**Please note the registration will be closed 2 days (48 Hours) prior to the date of the seminar.
The FDA has placed significant emphasis on the role of Human Factors in the approval of devices used for medical purposes. There are several current guidance documents and new proposed Draft Guidance documents. This seminar will compare these Guidance documents. Additionally, strategic recommendations will be presented on how to implement these requirements into the medical device design, development and approval processes. Finally, Human Factors methods and best practices will be covered that the FDA is requiring.
Are you familiar with the role of Human Factors with respect to combination products and the FDA requirements? Are you current on the FDA's current perspectives on Human Factors? Human Factors has become increasingly important to the FDAs approval of medical devices. It is a part of the design and development of the device and the collateral information, e.g., labeling, IFUs, and training. Incorporating Human Factors into the device development process can get a product to market faster and cost less. Hence, this seminar will cover all of the current and future Human Factors FDA requirements and show how to not increase costs or time.
Overview of Human Factors and the FDA perspective
Human Factors Methods and Device Product Life Cycle
Human Factors and Risk Analysis & Management
Human Factors: What Devices Require Human Factors Evaluation and Validation?
|1||2 Attendees||10% off|
|2||3 to 6 Attendees||20% off|
|3||7 to 10 Attendees||25% off|
|4||10+ Attendees||30% off|
To avail the above group discounts, all the participants should register by making a single payment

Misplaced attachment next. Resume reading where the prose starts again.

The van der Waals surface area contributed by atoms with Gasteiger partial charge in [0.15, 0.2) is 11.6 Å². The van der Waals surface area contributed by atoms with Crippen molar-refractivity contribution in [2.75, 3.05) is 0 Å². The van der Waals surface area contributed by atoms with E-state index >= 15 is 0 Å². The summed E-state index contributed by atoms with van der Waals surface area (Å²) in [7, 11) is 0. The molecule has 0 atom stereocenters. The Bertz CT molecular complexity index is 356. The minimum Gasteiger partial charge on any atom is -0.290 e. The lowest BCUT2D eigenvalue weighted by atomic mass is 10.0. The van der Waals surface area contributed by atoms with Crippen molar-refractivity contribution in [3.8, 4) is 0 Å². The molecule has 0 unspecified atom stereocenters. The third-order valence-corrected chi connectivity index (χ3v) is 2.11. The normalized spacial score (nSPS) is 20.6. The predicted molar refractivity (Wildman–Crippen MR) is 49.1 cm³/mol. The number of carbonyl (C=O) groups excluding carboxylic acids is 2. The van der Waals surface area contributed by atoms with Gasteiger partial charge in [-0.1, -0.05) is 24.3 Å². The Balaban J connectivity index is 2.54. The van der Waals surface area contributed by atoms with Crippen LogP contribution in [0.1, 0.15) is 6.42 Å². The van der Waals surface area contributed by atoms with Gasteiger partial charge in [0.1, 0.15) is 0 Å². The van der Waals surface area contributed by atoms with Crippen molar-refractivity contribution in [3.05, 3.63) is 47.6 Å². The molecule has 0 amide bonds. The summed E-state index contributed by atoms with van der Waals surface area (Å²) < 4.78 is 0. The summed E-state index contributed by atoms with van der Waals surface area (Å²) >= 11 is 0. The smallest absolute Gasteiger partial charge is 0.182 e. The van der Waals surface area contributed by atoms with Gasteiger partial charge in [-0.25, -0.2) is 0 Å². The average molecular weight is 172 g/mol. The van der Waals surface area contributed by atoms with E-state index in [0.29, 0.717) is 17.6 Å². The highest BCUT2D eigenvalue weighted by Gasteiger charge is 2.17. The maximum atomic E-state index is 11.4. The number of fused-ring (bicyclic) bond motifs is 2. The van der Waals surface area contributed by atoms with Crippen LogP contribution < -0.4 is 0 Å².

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Virginia started in the medical research field as a Coordinator of Research at the Clinical Research Unit Kennedy Institute of Johns Hopkins Medical Center. She was responsible for the initiation, coordination, and management and/or analysis of research projects in the Clinical Research Unit. These projects were funded by various Federal Government Agencies. Subsequent to Johns Hopkins Medical Center, Virginia entered the field of Human Factors through the doctoral program at SUNY Binghamton. Virginia held a fellowship at the Aeromedical Research Laboratory of the United States Air Force at Wright-Patterson AFB, Dayton, Ohio and a fellowship at NASA. Her research dealt with cognitive factors that differentially affect the characteristics of visual displays. Applications of this research are directly related to various medical devices and software applications providing Medical Device Human Factors by HirLan clients with 30 years of Human Factors experience.
In addition, Virginia has extensive experience in the areas of product design, Customer Centered Participatory Design processes, and product lifecycle management. She is also known in the Human Computer Interaction and Usability Communities for her innovative techniques for collecting and incorporating user/customer feedback throughout the product lifecycle. In July 2014, Virginia founded and established the HirLan Institute of Human Factors with labs in Carlsbad, California and a Consortium arrangement in London, UK. In February 2013, Virginia founded HirLan International SA, a Geneva, Switzerland based company. Both HirLan and HirLan International have been supporting Top Ten pharma/medical device companies, as well as, start-ups with consulting and testing services. These services are in conjunction with their clients� FDA 510(k) and CE mark applications.
Virginia holds a PhD in Cognitive-Experimental Psychology from SUNY Binghamton, and a Master of Science (ABT) in Applied Technology, Systems Science from SUNY Binghamton.